• #BlackLivesMatter — #BlackLivesMatter was founded in 2013 in response to the acquittal of Trayvon Martin’s murderer. Black Lives Matter Foundation, Inc is a global organization in the US, UK, and Canada, whose mission is to eradicate white supremacy and build local power to intervene in violence inflicted on Black communities by the state and vigilantes. By combating and countering acts of violence, creating space for Black imagination and innovation, and centering Black joy, we are winning immediate improvements in our lives.
  • #SAYHERNAME — Focusing specifically on police violence against black women, girls and femmes, #SAYHERNAME advocates for the integration of their stories into the calls for justice and broader policy conversations in regards to police brutality and media representations of police brutality.
  • American Civil Liberties Union (ACLU) — There is a reason the ACLU has been one of the leading organizations in the pursuit of justice for decades: “The ACLU works in the courts, legislatures, and communities to defend and preserve the individual rights and liberties guaranteed to all people in this country by the Constitution and laws of the United States.”
  • Black Visions Collective — Black Visions Collective is a black, trans, and queer-led organization in affiliation with the Black Lives Matter Global Network and the official chapter in Minnesota.
  • Chicago Community Bond Fund - The CCBF supports individuals whose communities cannot afford to pay bonds themselves and who have been impacted by structural violence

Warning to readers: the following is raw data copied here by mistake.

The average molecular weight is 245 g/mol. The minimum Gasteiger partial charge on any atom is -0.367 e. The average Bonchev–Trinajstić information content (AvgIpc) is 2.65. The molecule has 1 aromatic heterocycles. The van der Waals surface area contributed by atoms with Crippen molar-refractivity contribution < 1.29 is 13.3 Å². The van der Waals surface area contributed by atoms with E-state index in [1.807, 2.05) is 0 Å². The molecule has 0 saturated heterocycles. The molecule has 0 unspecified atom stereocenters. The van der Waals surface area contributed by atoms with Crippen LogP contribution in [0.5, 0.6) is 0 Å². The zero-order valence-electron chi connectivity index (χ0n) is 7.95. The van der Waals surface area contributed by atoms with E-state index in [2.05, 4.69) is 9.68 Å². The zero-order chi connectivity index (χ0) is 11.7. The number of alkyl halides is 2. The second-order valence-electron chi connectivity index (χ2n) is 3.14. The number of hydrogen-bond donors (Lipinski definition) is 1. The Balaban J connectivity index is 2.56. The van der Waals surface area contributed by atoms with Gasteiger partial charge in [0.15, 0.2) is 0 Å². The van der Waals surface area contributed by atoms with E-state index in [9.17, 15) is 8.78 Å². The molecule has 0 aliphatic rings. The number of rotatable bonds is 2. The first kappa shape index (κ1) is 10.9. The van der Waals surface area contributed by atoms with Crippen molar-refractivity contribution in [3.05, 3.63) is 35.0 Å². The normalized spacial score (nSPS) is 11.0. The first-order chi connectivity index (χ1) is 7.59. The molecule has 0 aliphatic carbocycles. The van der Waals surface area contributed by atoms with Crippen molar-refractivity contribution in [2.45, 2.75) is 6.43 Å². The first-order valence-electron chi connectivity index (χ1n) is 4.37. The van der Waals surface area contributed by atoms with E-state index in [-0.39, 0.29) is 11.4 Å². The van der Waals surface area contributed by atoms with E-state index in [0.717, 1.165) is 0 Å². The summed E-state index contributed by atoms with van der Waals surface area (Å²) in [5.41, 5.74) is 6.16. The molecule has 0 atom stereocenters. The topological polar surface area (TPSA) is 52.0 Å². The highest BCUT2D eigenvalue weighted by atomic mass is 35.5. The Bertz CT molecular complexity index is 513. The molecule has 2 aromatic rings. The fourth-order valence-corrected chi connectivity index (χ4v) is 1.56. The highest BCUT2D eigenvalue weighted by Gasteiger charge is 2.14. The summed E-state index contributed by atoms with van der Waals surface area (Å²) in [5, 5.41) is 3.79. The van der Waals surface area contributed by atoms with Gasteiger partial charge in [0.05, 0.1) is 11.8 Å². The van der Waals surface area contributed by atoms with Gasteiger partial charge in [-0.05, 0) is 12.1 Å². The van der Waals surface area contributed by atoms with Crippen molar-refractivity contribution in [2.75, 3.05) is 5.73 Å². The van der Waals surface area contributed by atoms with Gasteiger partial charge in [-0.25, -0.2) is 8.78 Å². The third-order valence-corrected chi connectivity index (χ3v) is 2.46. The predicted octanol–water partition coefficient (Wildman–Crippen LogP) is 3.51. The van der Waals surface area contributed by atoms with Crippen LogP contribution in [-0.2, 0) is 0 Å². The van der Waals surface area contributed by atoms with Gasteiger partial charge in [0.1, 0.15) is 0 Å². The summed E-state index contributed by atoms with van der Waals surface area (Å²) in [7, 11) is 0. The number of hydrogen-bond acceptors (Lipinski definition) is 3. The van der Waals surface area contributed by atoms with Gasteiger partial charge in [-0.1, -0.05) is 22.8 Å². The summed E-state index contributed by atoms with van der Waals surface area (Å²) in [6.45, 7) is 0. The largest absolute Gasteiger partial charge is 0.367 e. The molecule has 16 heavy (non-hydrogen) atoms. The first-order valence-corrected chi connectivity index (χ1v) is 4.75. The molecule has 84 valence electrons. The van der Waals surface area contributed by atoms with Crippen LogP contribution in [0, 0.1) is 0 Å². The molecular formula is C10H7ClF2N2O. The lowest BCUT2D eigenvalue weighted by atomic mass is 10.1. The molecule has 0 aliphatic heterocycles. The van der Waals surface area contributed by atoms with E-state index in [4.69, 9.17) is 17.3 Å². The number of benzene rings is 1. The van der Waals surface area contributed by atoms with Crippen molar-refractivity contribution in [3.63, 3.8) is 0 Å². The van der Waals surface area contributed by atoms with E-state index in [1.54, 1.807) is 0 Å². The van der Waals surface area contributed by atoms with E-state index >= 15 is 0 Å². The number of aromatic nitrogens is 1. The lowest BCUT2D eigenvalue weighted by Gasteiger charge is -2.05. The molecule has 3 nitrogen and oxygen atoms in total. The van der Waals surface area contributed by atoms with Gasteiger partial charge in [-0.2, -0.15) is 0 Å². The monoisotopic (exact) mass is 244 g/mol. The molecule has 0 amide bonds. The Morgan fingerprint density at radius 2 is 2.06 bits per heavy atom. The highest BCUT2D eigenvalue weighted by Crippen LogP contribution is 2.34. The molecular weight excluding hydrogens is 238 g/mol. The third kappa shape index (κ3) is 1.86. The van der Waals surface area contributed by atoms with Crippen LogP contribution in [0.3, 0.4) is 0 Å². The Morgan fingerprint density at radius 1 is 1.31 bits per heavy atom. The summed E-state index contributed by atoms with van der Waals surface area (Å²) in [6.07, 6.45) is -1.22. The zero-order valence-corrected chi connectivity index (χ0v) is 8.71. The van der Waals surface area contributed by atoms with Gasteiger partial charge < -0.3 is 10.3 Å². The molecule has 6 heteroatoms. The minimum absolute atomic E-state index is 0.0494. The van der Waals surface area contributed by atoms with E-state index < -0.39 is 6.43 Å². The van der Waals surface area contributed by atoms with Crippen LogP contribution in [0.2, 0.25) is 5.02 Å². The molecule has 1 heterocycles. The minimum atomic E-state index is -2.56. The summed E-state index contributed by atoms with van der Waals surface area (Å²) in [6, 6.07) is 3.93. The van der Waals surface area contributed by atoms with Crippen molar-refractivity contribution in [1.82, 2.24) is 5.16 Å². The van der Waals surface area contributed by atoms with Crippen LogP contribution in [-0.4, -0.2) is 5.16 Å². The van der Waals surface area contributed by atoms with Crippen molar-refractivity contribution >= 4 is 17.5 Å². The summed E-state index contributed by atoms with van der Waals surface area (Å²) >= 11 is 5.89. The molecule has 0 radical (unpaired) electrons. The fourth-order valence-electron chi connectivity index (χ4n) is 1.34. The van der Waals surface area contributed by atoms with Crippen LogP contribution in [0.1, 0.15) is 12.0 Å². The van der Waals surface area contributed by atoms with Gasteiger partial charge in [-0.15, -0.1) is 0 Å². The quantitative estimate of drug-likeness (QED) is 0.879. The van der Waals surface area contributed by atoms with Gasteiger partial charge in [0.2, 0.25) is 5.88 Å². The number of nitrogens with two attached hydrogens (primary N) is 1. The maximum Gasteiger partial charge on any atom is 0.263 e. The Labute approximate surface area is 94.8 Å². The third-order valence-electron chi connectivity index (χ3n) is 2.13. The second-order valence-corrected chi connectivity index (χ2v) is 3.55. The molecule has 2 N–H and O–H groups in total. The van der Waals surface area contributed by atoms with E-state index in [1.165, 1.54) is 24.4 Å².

• Color of Change — Color of Change is the nation’s largest online racial justice organization today; it works to “challenge injustice, hold corporate and political leaders accountable, commission game-changing research on systems of inequality, and advance solutions for racial justice that can transform our world.”
  • Equal Justice Initiative — EJI is committed to ending mass incarceration and excessive punishment in the U.S., challenging racial and economic injustice, and protecting basic human rights for the most vulnerable people in American society. We’ve earned the top ranking from Charity Navigator and won a Skoll Award for our impact on social justice reform.
  • Foundation for Black Women’s Wellness Center — We will radically transform Black Women’s health by creating a world where Black women and girls live long, happy and thriving lives, defined by healthy minds, bodies and spirits.
  • NAACP Chicago Southside/DuPage County  — The mission of the National Association for the Advancement of Colored People (NAACP) is to ensure the political, educational, social, and economic equality of rights of all persons and to eliminate race-based discrimination.
  • The Freedom Fund — The Freedom Fund secures the release of low-income people held in jail or immigration detention simply because they can’t afford bail, with a focus on LGBTQ+ individuals.
  • The Marsha P. Johnson Institute — This organization was set up in honor of Marsha P. Johnson, a black trans woman who was prominent in the Stonewall uprising of 1969 and would go on to be a seminal part of the fight for LGBTQ+ equality. Specifically, this fund seeks to support the black trans community.
  • Transgender Law Center — Transgender Law Center changes law, policy, and attitudes so that all people can live safely, authentically, and free from discrimination regardless of their gender identity or expression.